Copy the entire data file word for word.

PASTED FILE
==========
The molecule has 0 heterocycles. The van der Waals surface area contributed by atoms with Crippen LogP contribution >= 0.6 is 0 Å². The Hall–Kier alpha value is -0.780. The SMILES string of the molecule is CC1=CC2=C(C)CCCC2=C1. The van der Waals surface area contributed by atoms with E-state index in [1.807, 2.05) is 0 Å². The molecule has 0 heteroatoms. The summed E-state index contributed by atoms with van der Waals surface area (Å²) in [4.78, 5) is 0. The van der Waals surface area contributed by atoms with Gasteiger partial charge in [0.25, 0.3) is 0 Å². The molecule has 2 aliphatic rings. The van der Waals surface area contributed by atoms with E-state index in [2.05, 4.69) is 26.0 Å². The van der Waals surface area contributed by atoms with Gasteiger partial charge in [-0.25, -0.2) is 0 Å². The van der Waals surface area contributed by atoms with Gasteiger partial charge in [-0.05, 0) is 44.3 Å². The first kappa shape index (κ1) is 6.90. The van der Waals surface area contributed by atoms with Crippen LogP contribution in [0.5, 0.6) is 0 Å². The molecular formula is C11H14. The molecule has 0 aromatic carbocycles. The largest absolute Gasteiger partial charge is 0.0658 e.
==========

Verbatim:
The molecule has 0 heterocycles. The van der Waals surface area contributed by atoms with Crippen LogP contribution >= 0.6 is 0 Å². The Hall–Kier alpha value is -0.780. The SMILES string of the molecule is CC1=CC2=C(C)CCCC2=C1. The van der Waals surface area contributed by atoms with E-state index in [1.807, 2.05) is 0 Å². The molecule has 0 heteroatoms. The summed E-state index contributed by atoms with van der Waals surface area (Å²) in [4.78, 5) is 0. The van der Waals surface area contributed by atoms with Gasteiger partial charge in [0.25, 0.3) is 0 Å². The molecule has 2 aliphatic rings. The van der Waals surface area contributed by atoms with E-state index in [2.05, 4.69) is 26.0 Å². The van der Waals surface area contributed by atoms with Gasteiger partial charge in [-0.25, -0.2) is 0 Å². The van der Waals surface area contributed by atoms with Gasteiger partial charge in [-0.05, 0) is 44.3 Å². The first kappa shape index (κ1) is 6.90. The van der Waals surface area contributed by atoms with Crippen LogP contribution in [0.5, 0.6) is 0 Å². The molecular formula is C11H14. The molecule has 0 aromatic carbocycles. The largest absolute Gasteiger partial charge is 0.0658 e.